THC increase will loosen up farm supports for European growers

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An increase in the THC level for industrial hemp crops to 0.3% will ease the path to EU agricultural support programs for European farmers beginning in 2023.

Included in the new Common Agricultural Policy (CAP) adopted by the European Council yesterday, the change means farmers may receive direct EU subsidies if they plant hemp varieties registered in the official EU seed catalog, which requires them to be stable at less than 0.3% THC. The previous EU directive for THC in hemp, which remains in effect through 2022, sets 0.2% as the limit for subsidy programs.

Expanding varieties

The increase to 0.3% THC, which was approved last year by the European Parliament, can eventually expand options for farmers by making viable a number of existing high-yield hemp cultivars from Northern and Eastern Europe that express THC levels beyond 0.2% but less than 0.3%. European growers have been limited to roughly 60 approved varieties under the 0.2% THC constraint.

The THC increase can also rejuvenate European seed science, leading to the development of more specialized varieties for fiber, grain and flowers for CBD – genetics that European researchers were not incentivized to develop under the 0.2% THC limit.

In addition to the subsidies, access to a wider range of planting seed means farmers can match varieties to different soil and climatic conditions, resulting in more efficient farming and plants that have higher resistance to diseases.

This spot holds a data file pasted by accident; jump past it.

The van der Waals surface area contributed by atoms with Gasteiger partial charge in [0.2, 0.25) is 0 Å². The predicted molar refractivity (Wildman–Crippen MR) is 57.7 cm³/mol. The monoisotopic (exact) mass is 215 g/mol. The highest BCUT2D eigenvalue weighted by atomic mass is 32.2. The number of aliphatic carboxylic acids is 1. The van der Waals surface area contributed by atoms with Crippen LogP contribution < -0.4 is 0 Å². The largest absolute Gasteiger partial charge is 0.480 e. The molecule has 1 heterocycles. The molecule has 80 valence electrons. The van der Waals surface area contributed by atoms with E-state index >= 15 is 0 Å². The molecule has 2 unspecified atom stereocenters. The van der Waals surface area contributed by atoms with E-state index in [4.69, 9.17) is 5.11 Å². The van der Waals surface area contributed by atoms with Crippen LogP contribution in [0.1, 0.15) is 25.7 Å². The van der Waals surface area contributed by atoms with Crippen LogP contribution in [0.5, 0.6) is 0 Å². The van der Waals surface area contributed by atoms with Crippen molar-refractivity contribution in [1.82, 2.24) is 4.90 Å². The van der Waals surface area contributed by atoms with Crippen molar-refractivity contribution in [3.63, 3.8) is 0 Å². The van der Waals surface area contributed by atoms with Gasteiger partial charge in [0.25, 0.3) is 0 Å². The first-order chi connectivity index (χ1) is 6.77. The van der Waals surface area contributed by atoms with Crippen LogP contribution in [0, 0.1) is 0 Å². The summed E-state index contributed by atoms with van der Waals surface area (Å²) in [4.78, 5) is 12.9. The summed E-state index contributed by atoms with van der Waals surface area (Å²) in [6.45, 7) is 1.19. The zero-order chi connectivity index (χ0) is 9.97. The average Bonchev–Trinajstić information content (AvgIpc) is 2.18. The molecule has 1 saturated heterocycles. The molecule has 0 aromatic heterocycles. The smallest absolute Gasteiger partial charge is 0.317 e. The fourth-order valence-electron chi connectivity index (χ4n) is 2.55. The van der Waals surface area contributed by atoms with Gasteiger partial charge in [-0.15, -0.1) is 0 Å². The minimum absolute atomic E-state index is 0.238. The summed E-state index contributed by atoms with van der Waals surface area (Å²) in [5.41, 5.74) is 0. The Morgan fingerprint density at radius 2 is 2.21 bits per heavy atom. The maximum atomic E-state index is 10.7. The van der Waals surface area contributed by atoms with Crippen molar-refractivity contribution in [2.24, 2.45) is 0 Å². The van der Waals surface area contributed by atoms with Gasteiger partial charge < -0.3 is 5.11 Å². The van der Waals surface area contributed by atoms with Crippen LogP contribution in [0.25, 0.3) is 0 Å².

The most immediate impact of the THC increase will be to shield farmers from their crops going hot, or over the THC limit beginning in 2023.

Seeds take time

But additional registered cultivars cannot be expected anytime soon as it takes three years of planting trials, testing and bureaucracy to get new varieties approved for inclusion in the EU plant catalog.

While the THC increase is a victory for EU hemp stakeholders, it comes as more progressive countries around the world move to a full 1.0% THC as the line distinguishing hemp from marijuana. That is particularly important for CBD production because CBD rises in proportion to THC in industrial hemp plants. Failure to develop CBD hemp varieties specifically has put Europe at a disadvantage in the global CBD business and European producers remain at risk of falling farther and farther behind in the isolate markets amid the trend to 1.0% THC.

EU THC levels apply exclusively as a criterion for direct EU subsidies and EU Rural Development Programme funds. EU member states may set higher national THC limits, but those crops do not qualify for the EU farm supports.

Outliers in Europe

The Czech Republic established a law that pushes the THC level beyond the EU guidance, adopting the 1.0% standard earlier this year. Italian hemp growers operate under a national THC limit of 0.6%. For now, those higher standards offer little in terms of financial incentives. But if other member states also adopt the 1.0% THC limit, it could eventually prompt the EU to do the same.

The new Common Agricultural Policy also includes hemp in the list of products that can be regulated via marketing standards that aim to improve the economic conditions for production and marketing, and ensure the quality of agricultural products. Those rules include a wide array of norms concerning such things as technical definitions, labeling, packaging, substances and methods used in production, type and place of farming, and other aspects involved in the hemp value chain.

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